Nuclear Reactor Laboratory
The University of Illinois joined the elite ranks of campuses with research reactors when it dedicated its Nuclear Reactor Laboratory on October 21, 1960. The TRIGA Mark II reactor was developed by General Dynamics Corporation's General Atomic Division, and the building was designed by Richardson, Severns, Scheeler and Associates, with engineering consulting by Clark, Daily, and Dietz. 
The reactor building is 44 feet by 80 feet and 37 feet tall. A 16-foot deep shield surrounds the reactor core, with a water core surrounded by a 7 ½ radial foot concrete sheath weighing more than 1 million pounds.  The original reactor core was capable of 30-40ms pulses of 1000 megawatts, with a 100 kW licensed nominal operating power,  but a later upgrade in 1969 allowed the reactor to reach peaks of up to 6000 megawatts. 
The reactor was extremely popular, being used primarily "for the training of students in nuclear engineering", but also as an "interdisciplinary facility", with the "Departments of Chemistry and Chemical Engineering, Physiology and Biophysics, Physics and various other engineering departments" all competing for time in the facility, resulting "in unduly long operating hours and extreme congestion of equipment". In 1968, the University upgraded the reactor, increasing its power "by a factor of 10". This upgrade was funded by the University, the National Science Foundation, and the Atomic Energy Commission. Since its founding in 1958, the University's nuclear engineering program had "grown to the point where it [was] equaled in prestige only by that at the Massachusetts Institute of Technology, the University of Michigan, and the University of California (Berkeley)". An addition to the reactor was requested to meet these increased demands, with a $1,447,300 facility to add 12,160 additional square feet to the reactor.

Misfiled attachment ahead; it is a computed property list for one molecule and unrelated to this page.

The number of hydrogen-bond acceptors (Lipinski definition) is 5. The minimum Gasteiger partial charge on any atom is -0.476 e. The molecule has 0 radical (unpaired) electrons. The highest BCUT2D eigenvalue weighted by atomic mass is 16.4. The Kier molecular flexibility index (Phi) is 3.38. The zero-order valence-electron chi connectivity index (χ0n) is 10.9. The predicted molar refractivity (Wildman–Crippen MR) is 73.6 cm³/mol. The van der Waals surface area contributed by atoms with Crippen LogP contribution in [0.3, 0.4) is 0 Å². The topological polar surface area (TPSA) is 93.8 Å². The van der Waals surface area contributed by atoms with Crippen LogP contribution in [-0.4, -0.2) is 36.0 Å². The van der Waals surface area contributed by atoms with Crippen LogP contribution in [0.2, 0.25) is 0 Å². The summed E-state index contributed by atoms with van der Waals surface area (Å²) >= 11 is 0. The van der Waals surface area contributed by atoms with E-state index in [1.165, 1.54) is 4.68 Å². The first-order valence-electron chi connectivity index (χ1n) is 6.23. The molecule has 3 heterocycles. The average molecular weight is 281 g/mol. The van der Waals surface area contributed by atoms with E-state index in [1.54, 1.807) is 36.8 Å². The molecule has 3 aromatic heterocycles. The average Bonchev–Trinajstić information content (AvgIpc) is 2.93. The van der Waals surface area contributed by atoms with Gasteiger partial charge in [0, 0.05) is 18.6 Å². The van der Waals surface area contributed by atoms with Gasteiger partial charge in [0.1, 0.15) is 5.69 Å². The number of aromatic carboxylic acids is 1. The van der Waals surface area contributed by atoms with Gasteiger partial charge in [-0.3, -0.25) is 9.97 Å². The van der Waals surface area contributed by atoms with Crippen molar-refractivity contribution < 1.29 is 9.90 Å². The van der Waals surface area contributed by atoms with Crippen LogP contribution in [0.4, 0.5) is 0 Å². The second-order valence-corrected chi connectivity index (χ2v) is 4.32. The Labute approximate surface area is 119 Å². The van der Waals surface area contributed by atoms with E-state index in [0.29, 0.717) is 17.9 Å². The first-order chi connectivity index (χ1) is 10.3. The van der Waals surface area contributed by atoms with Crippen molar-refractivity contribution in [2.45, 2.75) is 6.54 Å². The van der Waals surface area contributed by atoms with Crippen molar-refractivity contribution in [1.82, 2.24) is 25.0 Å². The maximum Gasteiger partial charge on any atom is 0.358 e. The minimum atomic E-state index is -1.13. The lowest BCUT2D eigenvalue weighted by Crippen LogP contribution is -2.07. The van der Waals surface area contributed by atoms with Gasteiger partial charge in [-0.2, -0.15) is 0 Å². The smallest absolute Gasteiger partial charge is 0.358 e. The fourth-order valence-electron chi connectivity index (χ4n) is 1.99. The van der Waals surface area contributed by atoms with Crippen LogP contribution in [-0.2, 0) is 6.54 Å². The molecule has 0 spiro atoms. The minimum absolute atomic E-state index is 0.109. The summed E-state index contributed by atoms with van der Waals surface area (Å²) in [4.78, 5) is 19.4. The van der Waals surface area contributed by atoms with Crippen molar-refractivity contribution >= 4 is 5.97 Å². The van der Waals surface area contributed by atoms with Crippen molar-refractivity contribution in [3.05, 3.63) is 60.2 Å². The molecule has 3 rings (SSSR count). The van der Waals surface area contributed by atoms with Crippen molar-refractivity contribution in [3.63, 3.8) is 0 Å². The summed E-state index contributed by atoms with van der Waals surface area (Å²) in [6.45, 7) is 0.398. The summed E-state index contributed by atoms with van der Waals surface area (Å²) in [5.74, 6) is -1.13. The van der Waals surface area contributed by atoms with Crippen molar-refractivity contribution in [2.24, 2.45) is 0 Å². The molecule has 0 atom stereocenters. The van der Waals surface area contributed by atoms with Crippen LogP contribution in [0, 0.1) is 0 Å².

In August 2004, the University began decommissioning the reactor, which had been shut down in 1998.